I started reading “The Great Gatsby” downstairs in the recliner this morning, early, and twenty-five minutes later began thinking I really know next to nothing and have paid almost no attention in most of the years of my life, and have forgotten nearly all of the things I did see and half-heartedly committed to memory. In other words, so I’ll never be a writer. This follows the rejection I received last night of my most recent short story, the feedback being very direct and clear, with little encouragement.
So now today beings with me having to push through the mush of ancient stories — stories that say I’m not good enough and I’ll never be good enough and why kid myself of any hope to be a successful writer. Yes, those old as the hills stories, the genre of “who am I kidding”.
So there are two choices — and the older I get the more I am coming to believe that there are only two choices in every situation, kind of a yes and a no thing — in this case accepting that I will never write anything that will engage and entertain a large group of readers, large defined as in the thousands and really in the tens of thousands, and so why kid myself. Go on and do something else at which you will have a better chance for some success — though at this point in my life I have no idea what that might be. Or, door number two, carry on my wayward son. Keep on keepin’ on. Try, as Janis, said, just a little bit harder.
Now, practically speaking, on the one hand I am early morning comparing my writing ability — if there’s really any of that at all — with F. Scott Fitzgerald’s. So there is that. And on the other hand — and as Henry David Thoreau said, I talk so much about me because I know no other subject so well — I have a six decades history of rarely plunging all the way in, with everything I’ve got, to whatever it is I’m on to now. Which now, in this now case, is writing. Being a writer. So give up because I’m just not very good and almost certainly not good enough. Or try just a little bit harder.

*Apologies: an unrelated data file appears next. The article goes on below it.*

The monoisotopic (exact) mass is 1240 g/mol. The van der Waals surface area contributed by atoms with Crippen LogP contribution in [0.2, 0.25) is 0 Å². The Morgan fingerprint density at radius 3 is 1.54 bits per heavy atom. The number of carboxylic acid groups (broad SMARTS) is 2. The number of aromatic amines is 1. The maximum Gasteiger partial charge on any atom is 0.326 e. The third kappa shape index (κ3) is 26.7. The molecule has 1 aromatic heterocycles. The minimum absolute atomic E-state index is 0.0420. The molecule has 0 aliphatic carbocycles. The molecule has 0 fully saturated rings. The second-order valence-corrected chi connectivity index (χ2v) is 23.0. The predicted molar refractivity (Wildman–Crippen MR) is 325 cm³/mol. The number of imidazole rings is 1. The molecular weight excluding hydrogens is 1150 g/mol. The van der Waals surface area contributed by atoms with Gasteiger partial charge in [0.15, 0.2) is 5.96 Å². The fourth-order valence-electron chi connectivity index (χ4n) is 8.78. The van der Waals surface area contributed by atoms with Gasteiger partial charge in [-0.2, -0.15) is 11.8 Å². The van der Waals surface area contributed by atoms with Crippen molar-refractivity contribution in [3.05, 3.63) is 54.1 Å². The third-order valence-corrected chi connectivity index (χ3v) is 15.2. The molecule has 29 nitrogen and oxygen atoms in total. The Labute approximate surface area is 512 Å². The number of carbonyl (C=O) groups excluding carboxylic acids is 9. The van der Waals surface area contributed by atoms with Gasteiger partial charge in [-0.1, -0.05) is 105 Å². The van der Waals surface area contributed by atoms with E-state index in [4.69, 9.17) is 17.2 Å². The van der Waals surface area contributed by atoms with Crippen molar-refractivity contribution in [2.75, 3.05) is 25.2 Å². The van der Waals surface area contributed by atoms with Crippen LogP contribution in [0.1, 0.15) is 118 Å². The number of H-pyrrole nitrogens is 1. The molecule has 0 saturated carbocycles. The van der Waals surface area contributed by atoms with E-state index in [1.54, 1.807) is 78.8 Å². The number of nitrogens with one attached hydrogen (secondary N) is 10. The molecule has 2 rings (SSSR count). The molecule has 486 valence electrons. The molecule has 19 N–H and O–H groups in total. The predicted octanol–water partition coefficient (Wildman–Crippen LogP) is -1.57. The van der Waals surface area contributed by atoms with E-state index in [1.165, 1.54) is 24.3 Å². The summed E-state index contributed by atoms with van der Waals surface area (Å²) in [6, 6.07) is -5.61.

Actually the choice feels clear. Since 2011 when I left my somewhat jokingly defined “career” in human services, I have met a guy and co-wrote and created a CD of original music; picked up a paint brush and painted some paintings and had some shows and sold some greeting cards; and taken a creative writing class at Portland State and embarked on a path with some very specific goals to become a successful writer. Maybe not as good or successful as F. Scott Fitzgerald or the authors I like to read, but successful still.
This feels like the last house on the left on a dead-end street. And so, I write on.